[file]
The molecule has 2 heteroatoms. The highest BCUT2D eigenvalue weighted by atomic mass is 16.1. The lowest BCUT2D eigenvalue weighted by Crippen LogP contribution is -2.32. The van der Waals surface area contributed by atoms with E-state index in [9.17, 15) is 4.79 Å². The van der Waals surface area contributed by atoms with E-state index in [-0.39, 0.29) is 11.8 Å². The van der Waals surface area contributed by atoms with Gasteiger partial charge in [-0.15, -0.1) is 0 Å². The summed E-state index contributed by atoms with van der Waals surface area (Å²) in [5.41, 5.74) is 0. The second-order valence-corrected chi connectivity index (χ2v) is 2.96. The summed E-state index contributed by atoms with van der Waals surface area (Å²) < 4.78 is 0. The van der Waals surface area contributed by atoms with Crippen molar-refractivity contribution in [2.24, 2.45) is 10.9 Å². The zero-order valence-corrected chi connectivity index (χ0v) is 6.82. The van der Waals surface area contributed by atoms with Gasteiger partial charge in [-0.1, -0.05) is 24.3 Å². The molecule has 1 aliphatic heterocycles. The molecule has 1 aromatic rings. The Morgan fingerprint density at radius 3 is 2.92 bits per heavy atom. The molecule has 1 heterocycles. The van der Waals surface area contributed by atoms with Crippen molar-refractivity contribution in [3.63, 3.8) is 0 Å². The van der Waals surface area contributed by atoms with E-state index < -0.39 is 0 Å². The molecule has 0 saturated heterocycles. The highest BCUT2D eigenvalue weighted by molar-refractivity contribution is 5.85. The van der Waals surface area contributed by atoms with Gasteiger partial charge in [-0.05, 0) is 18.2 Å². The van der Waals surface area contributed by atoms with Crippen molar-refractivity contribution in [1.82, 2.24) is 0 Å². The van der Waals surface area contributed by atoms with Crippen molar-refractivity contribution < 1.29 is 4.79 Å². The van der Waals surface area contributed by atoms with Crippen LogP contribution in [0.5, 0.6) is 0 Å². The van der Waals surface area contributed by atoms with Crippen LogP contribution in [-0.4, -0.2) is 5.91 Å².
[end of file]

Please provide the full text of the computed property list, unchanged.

The molecule has 2 heteroatoms. The highest BCUT2D eigenvalue weighted by atomic mass is 16.1. The lowest BCUT2D eigenvalue weighted by Crippen LogP contribution is -2.32. The van der Waals surface area contributed by atoms with E-state index in [9.17, 15) is 4.79 Å². The van der Waals surface area contributed by atoms with E-state index in [-0.39, 0.29) is 11.8 Å². The van der Waals surface area contributed by atoms with Gasteiger partial charge in [-0.15, -0.1) is 0 Å². The summed E-state index contributed by atoms with van der Waals surface area (Å²) in [5.41, 5.74) is 0. The second-order valence-corrected chi connectivity index (χ2v) is 2.96. The summed E-state index contributed by atoms with van der Waals surface area (Å²) < 4.78 is 0. The van der Waals surface area contributed by atoms with Crippen molar-refractivity contribution in [2.24, 2.45) is 10.9 Å². The zero-order valence-corrected chi connectivity index (χ0v) is 6.82. The van der Waals surface area contributed by atoms with Gasteiger partial charge in [-0.1, -0.05) is 24.3 Å². The molecule has 1 aliphatic heterocycles. The molecule has 1 aromatic rings. The Morgan fingerprint density at radius 3 is 2.92 bits per heavy atom. The molecule has 1 heterocycles. The van der Waals surface area contributed by atoms with Crippen molar-refractivity contribution in [3.63, 3.8) is 0 Å². The van der Waals surface area contributed by atoms with E-state index < -0.39 is 0 Å². The molecule has 0 saturated heterocycles. The highest BCUT2D eigenvalue weighted by molar-refractivity contribution is 5.85. The van der Waals surface area contributed by atoms with Gasteiger partial charge in [-0.05, 0) is 18.2 Å². The van der Waals surface area contributed by atoms with Crippen molar-refractivity contribution in [1.82, 2.24) is 0 Å². The van der Waals surface area contributed by atoms with Crippen molar-refractivity contribution < 1.29 is 4.79 Å². The van der Waals surface area contributed by atoms with Crippen LogP contribution in [0.5, 0.6) is 0 Å². The van der Waals surface area contributed by atoms with Crippen LogP contribution in [-0.4, -0.2) is 5.91 Å².